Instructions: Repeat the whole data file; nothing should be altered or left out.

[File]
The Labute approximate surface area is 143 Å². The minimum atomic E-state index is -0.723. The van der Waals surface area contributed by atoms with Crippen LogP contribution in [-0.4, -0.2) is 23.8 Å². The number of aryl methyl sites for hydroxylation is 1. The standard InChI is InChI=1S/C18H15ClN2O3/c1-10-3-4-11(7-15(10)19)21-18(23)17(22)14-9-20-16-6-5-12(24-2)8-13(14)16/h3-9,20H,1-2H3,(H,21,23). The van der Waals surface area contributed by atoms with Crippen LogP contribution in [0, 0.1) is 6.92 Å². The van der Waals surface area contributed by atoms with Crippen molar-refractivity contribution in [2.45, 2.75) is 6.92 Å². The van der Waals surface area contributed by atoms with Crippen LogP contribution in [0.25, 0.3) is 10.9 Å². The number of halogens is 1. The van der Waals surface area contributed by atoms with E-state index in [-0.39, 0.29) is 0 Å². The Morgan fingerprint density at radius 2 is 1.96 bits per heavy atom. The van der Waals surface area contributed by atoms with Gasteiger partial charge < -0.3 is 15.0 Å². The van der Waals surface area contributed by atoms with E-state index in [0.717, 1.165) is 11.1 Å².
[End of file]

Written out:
The Labute approximate surface area is 143 Å². The minimum atomic E-state index is -0.723. The van der Waals surface area contributed by atoms with Crippen LogP contribution in [-0.4, -0.2) is 23.8 Å². The number of aryl methyl sites for hydroxylation is 1. The standard InChI is InChI=1S/C18H15ClN2O3/c1-10-3-4-11(7-15(10)19)21-18(23)17(22)14-9-20-16-6-5-12(24-2)8-13(14)16/h3-9,20H,1-2H3,(H,21,23). The van der Waals surface area contributed by atoms with Crippen LogP contribution in [0, 0.1) is 6.92 Å². The van der Waals surface area contributed by atoms with Crippen molar-refractivity contribution in [2.45, 2.75) is 6.92 Å². The van der Waals surface area contributed by atoms with Crippen LogP contribution in [0.25, 0.3) is 10.9 Å². The number of halogens is 1. The van der Waals surface area contributed by atoms with E-state index in [-0.39, 0.29) is 0 Å². The Morgan fingerprint density at radius 2 is 1.96 bits per heavy atom. The van der Waals surface area contributed by atoms with Gasteiger partial charge < -0.3 is 15.0 Å². The van der Waals surface area contributed by atoms with E-state index in [0.717, 1.165) is 11.1 Å².